So far so good: we have an abstraction that is going to perform the action of getting the information of the card. Now we need to implement it using the Card.IO library. On the Card.IO documentation they show us how to use it, and it is simple: we have to start a new activity for result with an Intent in which we ask the information that we would like to receive.

Our implementation of CardScanner needs be able to start that activity and gets the result by itself. The only way to do it on Android is from an activity or fragment. We don’t want to have a new screen just to do that. We could do it with a worker fragment without it interacting with our view.

Our Android implementation is going to receive a FragmentManager as a constructor parameter. With it, we are able to create as many fragments as we want. As we need to start an activity belonging to the Card.IO library and receive the information of the card, we are going to create a fragment that does just that.

Cool. We have a fragment that is able to start an activity for result and gets the card information from the library. But how are we going to get that information into our Android implementation of the CardScanner?

The Android SDK has a class that is used to send information through Inter-Process Communication (IPC), called ResultReceiver.

But, on the last API update, they have limited its use, and some methods are now only allowed to be called from the framework. They have added a Lint Warning, and we don’t want to have @SuppressWarnings annotations into our code.

This is why I have created another class ResultReceiver that has the same implementation, allowing us to send information through IPC. It implements Parcelable, so we are able to pass it to our fragment through a bundle, and notify the result whenever we receive the card information.

We need to receive that in our AndroidCardScanner and send the result through the callback that we stored.

At the full implementation that you can check in the KleanActivityForResult Repository, the collaborator can be called multiple times. That is the reason why whenever scan() get called, a new identifier that associates the callback and the fragment is created. Then, when we receive the result, we free the instances.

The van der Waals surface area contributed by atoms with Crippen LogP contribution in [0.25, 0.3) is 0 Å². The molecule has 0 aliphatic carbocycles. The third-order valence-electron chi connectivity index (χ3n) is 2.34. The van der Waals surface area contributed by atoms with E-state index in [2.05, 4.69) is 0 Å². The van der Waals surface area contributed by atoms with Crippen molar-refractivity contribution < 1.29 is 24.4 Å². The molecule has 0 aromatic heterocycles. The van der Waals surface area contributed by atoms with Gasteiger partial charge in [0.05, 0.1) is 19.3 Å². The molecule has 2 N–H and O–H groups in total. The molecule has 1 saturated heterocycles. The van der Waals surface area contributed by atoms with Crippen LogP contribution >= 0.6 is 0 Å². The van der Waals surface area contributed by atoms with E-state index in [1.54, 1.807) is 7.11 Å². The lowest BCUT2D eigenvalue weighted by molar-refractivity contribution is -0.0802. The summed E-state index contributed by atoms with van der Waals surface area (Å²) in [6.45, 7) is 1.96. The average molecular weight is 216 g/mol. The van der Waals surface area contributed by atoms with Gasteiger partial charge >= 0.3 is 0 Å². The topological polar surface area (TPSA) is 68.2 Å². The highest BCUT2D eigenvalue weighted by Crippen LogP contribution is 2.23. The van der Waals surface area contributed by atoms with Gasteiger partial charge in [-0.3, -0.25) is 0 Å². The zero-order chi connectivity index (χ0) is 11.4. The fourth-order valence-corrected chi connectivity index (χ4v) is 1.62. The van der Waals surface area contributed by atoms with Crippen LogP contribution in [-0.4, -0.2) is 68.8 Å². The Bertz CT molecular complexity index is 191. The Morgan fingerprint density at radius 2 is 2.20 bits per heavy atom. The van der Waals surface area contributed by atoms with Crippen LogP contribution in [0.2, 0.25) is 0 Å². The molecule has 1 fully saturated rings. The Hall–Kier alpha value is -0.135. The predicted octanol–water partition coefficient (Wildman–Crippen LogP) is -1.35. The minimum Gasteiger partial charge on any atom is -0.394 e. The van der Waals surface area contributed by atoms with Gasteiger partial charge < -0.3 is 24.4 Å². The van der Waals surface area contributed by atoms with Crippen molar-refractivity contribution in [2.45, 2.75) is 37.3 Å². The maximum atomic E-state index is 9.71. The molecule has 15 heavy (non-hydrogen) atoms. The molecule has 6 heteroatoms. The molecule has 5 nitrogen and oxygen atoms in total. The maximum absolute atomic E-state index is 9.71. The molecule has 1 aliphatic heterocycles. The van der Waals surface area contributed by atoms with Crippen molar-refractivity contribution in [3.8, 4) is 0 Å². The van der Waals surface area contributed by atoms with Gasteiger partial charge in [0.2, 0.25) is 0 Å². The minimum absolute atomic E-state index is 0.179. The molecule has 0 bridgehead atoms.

Perhaps it is not useful on this example, because the user is not going to be able to open it several times. But we could use such approach with an Android service to perform a different action, and in that case, the user is able to call it several times.

And last but not less, this approach allows us to test our app using unit testing. Since we don’t have any Android dependency, we can use jUnit to write black-box tests to check our presentation logic.

First, we mocking our CardScanner collaborator to simulate that returns us the card information. After that, we verify the information is rendered properly into or view. The view is going to be an spy which allows us to know the interactions made by our presenter.

I have used Kluent library on the tests. It is a “Fluent Assertions” library written specifically for Kotlin. On the next post I will show you its syntactic sugar to write tests and where is the magic.

Don’t forget to check out the sample project

Feel free to add me on Twitter @el_joker333 to discuss anything related (or not even related!) to this post.

Discussion (0)